If you can still glass, even if it is between squalls of rain or snow showers, you can still hunt. Rain and snow will hamper you ability to glass, not only will the poor light make it harder to spot animals it will also cover your binocular lenses meaning you have to wipe them time and time again. Excuse the pun, but this soaks up glassing time, there is no way to avoid it, you have to wipe your binoculars constantly. Try to position yourself under a tree, an overhanging rock or any sort of cover. If you are continually wiping your binoculars you will get sick of doing so fairly quickly, you’re glassing will stop or become less active as it’s too much of a pain to keep your binoculars clear. You won’t spot animals looking at your boots. Glass and re glass your ‘target areas.’ With the low light and rain filled air impeding your glassing, concentrate on close target areas that you can still see into.

When you are walking, even though the weather is poor make yourself stop every so often and glass. Sure it’s a pain you have to clean your binoculars again, you’d rather make it to the overhanging rock 300m ahead but there is a slip across the river which can only be seen from where you are, stop and look at it, for all you know your ‘target animal’ could be standing there under a rock.

Tips to keep your binoculars and rifle scope free of rain

The eyepiece protector on your bino’s will help keep the rain off when you’re moving. Some brands of binoculars have objective lens covers as well; anyone that has done any amount of mountain hunting knows that they usually rip off fairly quickly, the same goes for the flick up rifle scope protectors, they smash off even quicker. The best way to keep your rifle scope free of rain is with a rubber or neoprene scope protector that preferably stretches over the whole scope. Scope protectors made of rubber or neoprene will not smash off when they take a nock. A piece of tyre tube stretched from one end of your scope to the other works equally as well. We now also have available scope and barrel protectors which are a one piece cover from the tip of your rifles barrel to the eye piece of your scope, these are really good.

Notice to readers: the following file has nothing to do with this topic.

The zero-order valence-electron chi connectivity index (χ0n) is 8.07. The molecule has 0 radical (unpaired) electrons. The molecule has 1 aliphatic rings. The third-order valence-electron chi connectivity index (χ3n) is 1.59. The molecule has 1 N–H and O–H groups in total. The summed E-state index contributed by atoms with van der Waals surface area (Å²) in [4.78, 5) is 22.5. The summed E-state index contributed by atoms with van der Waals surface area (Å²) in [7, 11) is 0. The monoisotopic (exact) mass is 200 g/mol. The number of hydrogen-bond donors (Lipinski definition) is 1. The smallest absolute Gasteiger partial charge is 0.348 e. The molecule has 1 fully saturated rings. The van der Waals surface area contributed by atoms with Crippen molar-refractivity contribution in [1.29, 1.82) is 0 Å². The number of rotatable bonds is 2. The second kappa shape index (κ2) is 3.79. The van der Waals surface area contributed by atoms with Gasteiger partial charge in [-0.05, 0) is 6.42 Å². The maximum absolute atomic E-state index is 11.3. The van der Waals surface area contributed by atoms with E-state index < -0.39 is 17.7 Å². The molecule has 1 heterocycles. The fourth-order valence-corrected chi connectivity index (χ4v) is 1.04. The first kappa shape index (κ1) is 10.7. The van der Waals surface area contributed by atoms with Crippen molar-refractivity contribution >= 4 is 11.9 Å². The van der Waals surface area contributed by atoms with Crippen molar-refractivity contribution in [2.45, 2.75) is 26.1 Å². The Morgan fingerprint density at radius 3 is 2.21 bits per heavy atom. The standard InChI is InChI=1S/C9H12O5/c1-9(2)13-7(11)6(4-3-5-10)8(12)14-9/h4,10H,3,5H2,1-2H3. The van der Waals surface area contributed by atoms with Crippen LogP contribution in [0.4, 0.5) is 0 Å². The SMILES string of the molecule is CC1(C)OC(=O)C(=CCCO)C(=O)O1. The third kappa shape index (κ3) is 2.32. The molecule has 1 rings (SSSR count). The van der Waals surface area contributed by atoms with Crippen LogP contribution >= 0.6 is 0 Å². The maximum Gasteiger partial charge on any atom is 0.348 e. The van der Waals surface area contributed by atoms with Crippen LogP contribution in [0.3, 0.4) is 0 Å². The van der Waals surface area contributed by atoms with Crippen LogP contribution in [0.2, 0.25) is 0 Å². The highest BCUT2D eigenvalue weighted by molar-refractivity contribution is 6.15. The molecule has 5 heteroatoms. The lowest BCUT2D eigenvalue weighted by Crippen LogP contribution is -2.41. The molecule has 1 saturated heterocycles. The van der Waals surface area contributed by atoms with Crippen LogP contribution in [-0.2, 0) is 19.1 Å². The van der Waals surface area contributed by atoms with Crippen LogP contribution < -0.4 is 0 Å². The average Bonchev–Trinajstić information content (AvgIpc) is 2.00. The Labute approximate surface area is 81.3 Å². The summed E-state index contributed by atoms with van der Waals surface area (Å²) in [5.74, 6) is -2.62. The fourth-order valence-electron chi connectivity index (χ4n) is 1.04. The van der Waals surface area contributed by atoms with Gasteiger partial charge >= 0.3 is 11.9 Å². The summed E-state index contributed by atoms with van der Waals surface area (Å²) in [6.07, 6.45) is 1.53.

Tip. Always carry at least one roll of toilet paper inside a sealed plastic bag for wiping lenses. Tuck further toilet paper up inside your sleeve where you can get at it in a hurry. Don’t get me started on the ‘don’t wipe lenses with toilet paper debate.’ If you can’t see it you can’t shoot it!

Tip. If you have located a ‘target animal’ and stalked within range for a shot, take a few deep breaths then hold your breath as you slide in behind the rifle. Turn your head to the side and breath to the side, if the warm air from your mouth hits the cold lens of your rifle scope it will fog instantly and you will have more than just the rain to worry about.

By all means wear your flash rain jacket or rain suit; the more comfortable you are the better you will be able to glass. Leave a dry set of clothes at camp in a dry bag or plastic bag, if you do end up soaked to the bone you know you can get yourself dry and warm again.

Remember that if you want to be successful in wet conditions, hunt the percentages, glass your target areas, look, look and look again and the saying to remember is ‘skin doesn’t leak.’

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Wild Deer

Australia and New Zealand’s premiere dedicated Deer Hunting Magazine.